Tri-State Tornado Facts and Information
The Tri-State Tornado occurred during a major outbreak of tornadoes on March 18th, 1925. This was the deadliest tornado in the history of the United States and holds many other infamous records. While this tornado was not rated most tornado experts agree this was an F5 tornado on the original Fujita scale. There is debate on whether this was a single tornado or a series of tornadoes that cause the damaged and an extensive research project in 2013 found no definitive resolution on the debate. There is no single factor that can account for the abnormally long path and duration of this tornado at this time.
Choose a section below to view tri-state tornado facts and information:
- General Tri-State Tornado Facts - Some basic and general facts about the great tri-state tornado.
- Tri-State Tornado Records - Records that are still held by the great tri-state tornado.
- Tri-State Tornado Pictures - Pictures of damage caused by the great tri-state tornado.
General Tri-State Tornado Facts
Note: The facts and information below could change in the future due to new scientific evidence, if you know of inaccuracies below please contact us and let us know.
- The Tri-State Tornado occurred on Wednesday, March 18th in 1925.
- The damage was estimated at $16.5M and in 2011 adjusted dollars that is approximately $1.4B.
- Three states were affected by the Tri-State Tornado: Illinois, Indiana and Missouri.
- Thirteen counties in three states were affected. In Illinois Franklin, Hamilton, Jackson, White and Williamson counties were affected. In Indiana Gibson, Pike and Posey counties were affect. In Missouri Bollinger, Iron, Madison, Perry and Reynolds counties were affected.
- The path of the Tri-State Tornado was 235 miles with an average width of 3600 feet, however there were moments when the width reached over 1 mile wide.
- The Tri-State Tornado lasted for 3 1/2 hours, starting down at 1:01pm 3 miles NNW of Ellington, MO and dissipating at 4:30pm 3 miles SW of Petersburg, IN.
- Average forward speed of this tornado was 62 miles-per-hour with a record setting speed of 73 miles-per-hour at one point.
- The Tri-State Tornado was a F5 on the Fujita Scale with winds reaching near 300 miles-per-hour.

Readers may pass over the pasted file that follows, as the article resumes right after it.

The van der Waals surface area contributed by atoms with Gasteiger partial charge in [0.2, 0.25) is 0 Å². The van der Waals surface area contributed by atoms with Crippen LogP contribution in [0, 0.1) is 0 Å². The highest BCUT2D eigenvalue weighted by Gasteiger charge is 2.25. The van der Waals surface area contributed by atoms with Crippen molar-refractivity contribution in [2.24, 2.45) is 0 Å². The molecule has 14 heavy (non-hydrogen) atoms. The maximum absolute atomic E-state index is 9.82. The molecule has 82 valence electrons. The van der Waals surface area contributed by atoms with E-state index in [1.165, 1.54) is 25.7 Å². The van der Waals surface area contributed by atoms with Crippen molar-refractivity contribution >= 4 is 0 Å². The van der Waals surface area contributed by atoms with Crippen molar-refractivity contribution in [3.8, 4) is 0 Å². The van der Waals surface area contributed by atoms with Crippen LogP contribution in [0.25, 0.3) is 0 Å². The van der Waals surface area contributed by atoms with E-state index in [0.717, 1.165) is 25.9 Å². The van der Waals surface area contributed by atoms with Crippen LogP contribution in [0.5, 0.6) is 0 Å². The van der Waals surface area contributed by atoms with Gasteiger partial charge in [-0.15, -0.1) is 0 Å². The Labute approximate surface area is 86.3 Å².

- 695 deaths and 2,027 injuries are associated with the Tri-State Tornado.
- Illinois had the largest loss of life with 613 deaths and still stands as the record for the largest death toll within a tornadic event in a single U.S. state.
- 164 square miles were devastated by the Tri-State Tornado.
- 15,000 homes across three states were severely damaged or destroyed.
- 9 schools across the three affected states were destroyed and killed 69 students.
- The Tri-State Tornado was part of a deadly outbreak that produced several deadly tornadoes all on the same day. A total of 747 facilities and 2,298 injuries were reported, with the majority associated with the Tri-State Tornado.
Tri-State Tornado Records
Note: These records are valid as of 02/01/2015, please contact us with any inaccuracies.
- The deadliest tornado in U.S. history with 695 deaths; twice as high as the 2nd deadliest tornado.
- The 2nd deadliest tornado in world history.
- The deadliest tornado in Illinois history with 613 deaths.
- The deadliest tornado in Indiana history with 71 deaths.
- The 5th costliest tornado in U.S. history.
- The longest lasting tornado in world history.
- The greatest distance traveled for a tornado in world history.
- The longest damage path for a tornado at 151 to 235 miles.
- The highest forward speed at 73 miles-per-hour.
Tri-State Tornado Pictures
These are pictures of damage that was verified to be caused by the Tri-State Tornado. It's possible that some of the pictures might be from the tornado outbreak that created the Tri-State Tornado, but not actually caused by it. Please contact us with any inaccuracies with the below pictures or to submit new damage pictures.
- Aerial view of the damage in Murphysboro, Illinois
- Damage in Annapolis, Missouri
- Train boxcars tossed around like toys in Gorham, Illinois
- Damage in De Soto, Illinois
- Damage in Gorham, Illinois
- Damage in Griffin, Indiana
- Photo of inch board driven into a wooden plank
- Damage to lead mines in Leadanna, Missouri
- Damage to Longfellow School in Murphysboro, Illinois
- Photo of a destoryed Ford Model T vehicle
- Damage to West Frankfort, Illinois
- Durham family home destoryed
- Brown family home destroyed
- Holmes family home destoryed
- Visual graph of the Tri-State Tornado damage path
- 1971 Tri-State Tornado damage path by John Wilson and Stanley Changon Jr